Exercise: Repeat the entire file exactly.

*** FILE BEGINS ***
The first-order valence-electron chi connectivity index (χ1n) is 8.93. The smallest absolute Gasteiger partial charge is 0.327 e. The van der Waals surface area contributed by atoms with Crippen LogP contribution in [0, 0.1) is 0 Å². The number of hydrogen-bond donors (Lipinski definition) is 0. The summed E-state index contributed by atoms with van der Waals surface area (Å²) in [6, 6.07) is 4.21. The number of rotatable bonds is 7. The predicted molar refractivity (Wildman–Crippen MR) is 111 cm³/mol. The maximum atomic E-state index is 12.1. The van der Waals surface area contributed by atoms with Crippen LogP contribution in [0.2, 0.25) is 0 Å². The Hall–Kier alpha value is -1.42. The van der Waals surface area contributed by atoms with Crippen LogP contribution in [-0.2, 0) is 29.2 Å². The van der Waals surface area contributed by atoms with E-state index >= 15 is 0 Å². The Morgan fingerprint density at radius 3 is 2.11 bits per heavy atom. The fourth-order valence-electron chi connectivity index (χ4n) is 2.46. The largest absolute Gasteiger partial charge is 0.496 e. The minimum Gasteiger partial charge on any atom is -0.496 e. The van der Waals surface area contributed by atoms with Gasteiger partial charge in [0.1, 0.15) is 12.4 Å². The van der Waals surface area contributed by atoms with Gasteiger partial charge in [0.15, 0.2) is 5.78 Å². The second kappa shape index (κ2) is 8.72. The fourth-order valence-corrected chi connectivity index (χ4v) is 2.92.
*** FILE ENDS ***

The first-order valence-electron chi connectivity index (χ1n) is 8.93. The smallest absolute Gasteiger partial charge is 0.327 e. The van der Waals surface area contributed by atoms with Crippen LogP contribution in [0, 0.1) is 0 Å². The number of hydrogen-bond donors (Lipinski definition) is 0. The summed E-state index contributed by atoms with van der Waals surface area (Å²) in [6, 6.07) is 4.21. The number of rotatable bonds is 7. The predicted molar refractivity (Wildman–Crippen MR) is 111 cm³/mol. The maximum atomic E-state index is 12.1. The van der Waals surface area contributed by atoms with Crippen LogP contribution in [0.2, 0.25) is 0 Å². The Hall–Kier alpha value is -1.42. The van der Waals surface area contributed by atoms with Crippen LogP contribution in [-0.2, 0) is 29.2 Å². The van der Waals surface area contributed by atoms with E-state index >= 15 is 0 Å². The Morgan fingerprint density at radius 3 is 2.11 bits per heavy atom. The fourth-order valence-electron chi connectivity index (χ4n) is 2.46. The largest absolute Gasteiger partial charge is 0.496 e. The minimum Gasteiger partial charge on any atom is -0.496 e. The van der Waals surface area contributed by atoms with Gasteiger partial charge in [0.1, 0.15) is 12.4 Å². The van der Waals surface area contributed by atoms with Gasteiger partial charge in [0.15, 0.2) is 5.78 Å². The second kappa shape index (κ2) is 8.72. The fourth-order valence-corrected chi connectivity index (χ4v) is 2.92.